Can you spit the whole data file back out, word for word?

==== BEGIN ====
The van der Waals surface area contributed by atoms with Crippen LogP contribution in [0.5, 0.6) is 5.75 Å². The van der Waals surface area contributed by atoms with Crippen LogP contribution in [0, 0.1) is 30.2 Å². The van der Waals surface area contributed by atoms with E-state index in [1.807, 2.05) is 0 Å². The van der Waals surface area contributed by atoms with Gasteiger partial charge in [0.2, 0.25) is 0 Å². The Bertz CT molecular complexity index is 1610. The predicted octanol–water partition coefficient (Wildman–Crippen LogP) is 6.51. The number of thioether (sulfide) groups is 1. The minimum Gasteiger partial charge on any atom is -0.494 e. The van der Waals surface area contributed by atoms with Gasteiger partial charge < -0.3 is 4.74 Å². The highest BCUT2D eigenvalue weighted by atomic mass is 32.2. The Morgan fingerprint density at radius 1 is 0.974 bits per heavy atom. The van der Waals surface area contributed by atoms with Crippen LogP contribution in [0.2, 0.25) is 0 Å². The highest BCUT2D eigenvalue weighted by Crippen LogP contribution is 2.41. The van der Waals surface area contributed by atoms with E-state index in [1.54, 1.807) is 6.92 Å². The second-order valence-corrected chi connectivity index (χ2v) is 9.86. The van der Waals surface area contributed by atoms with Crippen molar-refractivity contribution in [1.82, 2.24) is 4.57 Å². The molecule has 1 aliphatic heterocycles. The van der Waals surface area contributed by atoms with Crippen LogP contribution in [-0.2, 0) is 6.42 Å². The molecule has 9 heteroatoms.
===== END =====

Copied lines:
The van der Waals surface area contributed by atoms with Crippen LogP contribution in [0.5, 0.6) is 5.75 Å². The van der Waals surface area contributed by atoms with Crippen LogP contribution in [0, 0.1) is 30.2 Å². The van der Waals surface area contributed by atoms with E-state index in [1.807, 2.05) is 0 Å². The van der Waals surface area contributed by atoms with Gasteiger partial charge in [0.2, 0.25) is 0 Å². The Bertz CT molecular complexity index is 1610. The predicted octanol–water partition coefficient (Wildman–Crippen LogP) is 6.51. The number of thioether (sulfide) groups is 1. The minimum Gasteiger partial charge on any atom is -0.494 e. The van der Waals surface area contributed by atoms with Gasteiger partial charge < -0.3 is 4.74 Å². The highest BCUT2D eigenvalue weighted by atomic mass is 32.2. The Morgan fingerprint density at radius 1 is 0.974 bits per heavy atom. The van der Waals surface area contributed by atoms with Crippen LogP contribution in [0.2, 0.25) is 0 Å². The highest BCUT2D eigenvalue weighted by Crippen LogP contribution is 2.41. The van der Waals surface area contributed by atoms with E-state index in [1.54, 1.807) is 6.92 Å². The second-order valence-corrected chi connectivity index (χ2v) is 9.86. The van der Waals surface area contributed by atoms with Crippen molar-refractivity contribution in [1.82, 2.24) is 4.57 Å². The molecule has 1 aliphatic heterocycles. The van der Waals surface area contributed by atoms with Crippen LogP contribution in [-0.2, 0) is 6.42 Å². The molecule has 9 heteroatoms.